Nigerian President Goodluck Jonathan has assented to a bill outlawing gay relationships and same-sex marriage, effectively putting the legislation to use several months after it was passed by the two arms of the National Assembly.
With the president’s signature, anyone convicted for getting involved in gay relationship or entering into a same-sex marriage contract or civil union faces up to 14 years in jail.
It is also a crime to have a meeting of homosexuals, or to operate or attend a gay club, society or organization. Public show of same-sex intimate affection is also outlawed. Offenders may be jailed for up to 10 years.
“A person who registers, operates or participates in gay clubs, societies or organizations, or directly or indirectly makes public show of same-sex amorous relationship in Nigeria commits an offense and is liable on conviction to a term of 10 year,” a section of the bill signed by the president on an unspecified date, states.
For many Nigerians, accustomed to attacking Mr. Jonathan over his failure to address many of the nation’s ills and its stinking corruption, the bill’s signing, largely a popular decision, came as one of the commendable steps taken by his administration.
Across the social media and blogosphere, majority of Nigerians heaped praises on a president they are more used to criticizing and pointed out how he has defied international pressure over the bill, and acted in a way deemed to be in Nigeria’s interest.
“Jonathan got this one alone right. The Oyinbo(whites) can go to hell,” one Twitter post read.
News of the bill’s signing promptly spurred an outpouring of anti-gay sentiments across the social media, with many Nigerians discountenancing minority concerns about how beneficial criminalizing peoples’ way of life could be to a population struggling with insecurity, poverty and basic electricity.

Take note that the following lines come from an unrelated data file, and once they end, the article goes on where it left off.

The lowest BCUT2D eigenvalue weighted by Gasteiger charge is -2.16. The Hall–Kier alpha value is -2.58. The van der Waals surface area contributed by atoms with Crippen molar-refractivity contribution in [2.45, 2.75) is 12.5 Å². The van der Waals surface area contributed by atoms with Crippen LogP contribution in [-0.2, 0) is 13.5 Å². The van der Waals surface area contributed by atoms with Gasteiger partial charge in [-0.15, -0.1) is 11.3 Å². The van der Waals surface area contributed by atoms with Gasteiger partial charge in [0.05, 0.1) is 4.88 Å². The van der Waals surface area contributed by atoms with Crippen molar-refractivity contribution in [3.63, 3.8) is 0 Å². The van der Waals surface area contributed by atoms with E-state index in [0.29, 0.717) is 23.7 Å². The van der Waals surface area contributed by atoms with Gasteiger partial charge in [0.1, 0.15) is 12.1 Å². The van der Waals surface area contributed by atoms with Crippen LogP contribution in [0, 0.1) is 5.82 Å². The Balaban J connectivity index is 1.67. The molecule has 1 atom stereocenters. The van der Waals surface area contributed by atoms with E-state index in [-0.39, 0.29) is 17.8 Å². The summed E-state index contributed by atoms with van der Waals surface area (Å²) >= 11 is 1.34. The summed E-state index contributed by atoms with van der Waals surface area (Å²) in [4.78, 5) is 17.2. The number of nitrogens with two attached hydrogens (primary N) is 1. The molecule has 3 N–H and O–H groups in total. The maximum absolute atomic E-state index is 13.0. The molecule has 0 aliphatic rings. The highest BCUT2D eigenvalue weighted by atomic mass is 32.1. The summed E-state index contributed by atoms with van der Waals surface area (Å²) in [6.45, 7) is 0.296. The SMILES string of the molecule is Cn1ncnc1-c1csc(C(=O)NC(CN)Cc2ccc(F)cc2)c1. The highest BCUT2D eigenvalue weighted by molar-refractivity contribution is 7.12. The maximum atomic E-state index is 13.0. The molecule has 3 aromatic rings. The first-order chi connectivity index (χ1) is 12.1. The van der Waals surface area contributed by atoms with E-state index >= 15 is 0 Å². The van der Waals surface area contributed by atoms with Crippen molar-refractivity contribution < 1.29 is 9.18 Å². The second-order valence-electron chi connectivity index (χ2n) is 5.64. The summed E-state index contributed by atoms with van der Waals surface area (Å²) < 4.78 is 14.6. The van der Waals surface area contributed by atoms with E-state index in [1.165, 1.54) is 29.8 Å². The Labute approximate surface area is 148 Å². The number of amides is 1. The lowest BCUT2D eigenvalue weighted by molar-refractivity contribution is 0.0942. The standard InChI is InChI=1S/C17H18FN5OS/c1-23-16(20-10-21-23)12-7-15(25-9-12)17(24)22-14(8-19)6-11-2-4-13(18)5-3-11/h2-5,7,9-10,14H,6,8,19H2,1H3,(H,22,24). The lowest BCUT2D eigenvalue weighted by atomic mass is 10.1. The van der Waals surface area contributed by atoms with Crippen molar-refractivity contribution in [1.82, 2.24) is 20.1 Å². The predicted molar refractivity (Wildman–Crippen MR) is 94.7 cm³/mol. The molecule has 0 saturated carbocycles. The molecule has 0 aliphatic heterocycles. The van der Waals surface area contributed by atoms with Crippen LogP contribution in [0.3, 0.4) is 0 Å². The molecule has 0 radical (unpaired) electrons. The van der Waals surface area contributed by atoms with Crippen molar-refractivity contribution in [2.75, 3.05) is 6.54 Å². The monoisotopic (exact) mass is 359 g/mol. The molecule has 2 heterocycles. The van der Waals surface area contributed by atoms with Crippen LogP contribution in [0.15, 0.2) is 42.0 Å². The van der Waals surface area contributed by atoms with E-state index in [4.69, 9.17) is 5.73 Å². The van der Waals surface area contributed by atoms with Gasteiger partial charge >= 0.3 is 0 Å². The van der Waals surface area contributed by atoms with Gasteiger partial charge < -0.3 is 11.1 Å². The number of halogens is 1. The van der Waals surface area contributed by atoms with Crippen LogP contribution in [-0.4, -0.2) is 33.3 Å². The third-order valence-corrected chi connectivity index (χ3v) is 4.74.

“I applaud the president’s passage of the Gay Bill. Now Boko Haram, epileptic power supply and broken infrastructure will be resolved,” another Twitter post read.
For many, the decision affirmed Nigeria’s profoundly religious and cultural leaning, and symbolized a smack on the West widely seen here as notorious for expecting its values and beliefs adopted globally.
“More than 90 percent of Nigerians are opposed to same sex marriage. So, the law is in line with our cultural and religious belief as a people,” presidential spokesperson, Reuben Abati, was quoted by the AFP as saying.
“And I think that this law is made for a people and what (the) government has done is consistent with the preference of its environment.”
As well, the president’s approval triggered a scathing response from the international community, which had long encouraged the president to veto the submissions of the Senate and the House of Representatives on the Same-sex bill.
The United States Secretary of State, John Kerry, said Monday that the U.S was “deeply concerned” by a law that “dangerously restricts freedom of assembly, association, and expression for all Nigerians.”
The United States’ Permanent Representative to the United Nations and member of President Obama’s cabinet, Samantha Power, also deplored the bill’s final approval.
In a Twitter post, Ambassador Powers said her country was “deeply troubled that Nigeria’s President signed anti-LGBT law,” and described the law as a “Big setback for human rights for Nigerians.”
The International Humanist and Ethical Union, an umbrella organization for humanist, atheists and secularists, called the legislation a “heinous law” and “an attempt to silence critics.”
“In the context of Nigeria this is a populist move, perhaps designed to win votes ahead of next year’s election. But the president should know it comes with a cost: it destroys any pretence Goodluck may once have had to reputable international statesmanship,” the group’s president, Sonja Eggerickx, said.
Ahead of its being signed into law, Amnesty International had urged President Jonathan to reject the bill, calling it “discriminatory”.
The anti-gay bill was passed by the Nigerian Senate in December 2011, while the House of Representatives followed suit in May 2013, defying a threat from Britain to withhold aid from nations violating gay rights.
Nigeria now joins 34 other African nations with strict anti-gay laws. Of the 78 countries where homosexuality is criminalized, 35 are in Africa.
If Britain makes good its threat to cut aid following the signing of the bill, Nigeria will lose just about 1 billion pounds (N250 billion) in aid- less than the annual budget of a Niger Delta state.